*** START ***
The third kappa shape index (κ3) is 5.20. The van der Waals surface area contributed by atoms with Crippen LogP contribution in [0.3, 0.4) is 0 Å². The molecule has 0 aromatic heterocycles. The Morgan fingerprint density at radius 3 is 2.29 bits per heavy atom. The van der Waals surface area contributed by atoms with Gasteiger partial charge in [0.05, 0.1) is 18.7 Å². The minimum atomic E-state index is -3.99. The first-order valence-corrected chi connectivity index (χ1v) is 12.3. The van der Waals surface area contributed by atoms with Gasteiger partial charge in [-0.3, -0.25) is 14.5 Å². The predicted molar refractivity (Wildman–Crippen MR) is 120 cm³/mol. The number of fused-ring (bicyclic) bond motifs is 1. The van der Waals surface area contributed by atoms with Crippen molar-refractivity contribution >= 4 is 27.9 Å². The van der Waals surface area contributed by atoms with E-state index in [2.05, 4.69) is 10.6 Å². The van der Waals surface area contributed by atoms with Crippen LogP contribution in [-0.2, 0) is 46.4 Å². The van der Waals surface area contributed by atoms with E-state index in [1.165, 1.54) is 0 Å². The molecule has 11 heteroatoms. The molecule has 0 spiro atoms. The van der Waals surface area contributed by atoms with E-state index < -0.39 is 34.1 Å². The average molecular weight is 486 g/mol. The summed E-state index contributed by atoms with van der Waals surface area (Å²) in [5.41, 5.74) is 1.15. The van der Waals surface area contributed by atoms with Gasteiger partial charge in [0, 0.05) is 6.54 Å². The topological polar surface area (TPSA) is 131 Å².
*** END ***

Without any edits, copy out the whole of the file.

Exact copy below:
The third kappa shape index (κ3) is 5.20. The van der Waals surface area contributed by atoms with Crippen LogP contribution in [0.3, 0.4) is 0 Å². The molecule has 0 aromatic heterocycles. The Morgan fingerprint density at radius 3 is 2.29 bits per heavy atom. The van der Waals surface area contributed by atoms with Gasteiger partial charge in [0.05, 0.1) is 18.7 Å². The minimum atomic E-state index is -3.99. The first-order valence-corrected chi connectivity index (χ1v) is 12.3. The van der Waals surface area contributed by atoms with Gasteiger partial charge in [-0.3, -0.25) is 14.5 Å². The predicted molar refractivity (Wildman–Crippen MR) is 120 cm³/mol. The number of fused-ring (bicyclic) bond motifs is 1. The van der Waals surface area contributed by atoms with Crippen molar-refractivity contribution >= 4 is 27.9 Å². The van der Waals surface area contributed by atoms with E-state index in [2.05, 4.69) is 10.6 Å². The van der Waals surface area contributed by atoms with Crippen LogP contribution in [-0.2, 0) is 46.4 Å². The van der Waals surface area contributed by atoms with E-state index in [1.165, 1.54) is 0 Å². The molecule has 11 heteroatoms. The molecule has 0 spiro atoms. The van der Waals surface area contributed by atoms with E-state index < -0.39 is 34.1 Å². The average molecular weight is 486 g/mol. The summed E-state index contributed by atoms with van der Waals surface area (Å²) in [5.41, 5.74) is 1.15. The van der Waals surface area contributed by atoms with Gasteiger partial charge in [0, 0.05) is 6.54 Å². The topological polar surface area (TPSA) is 131 Å².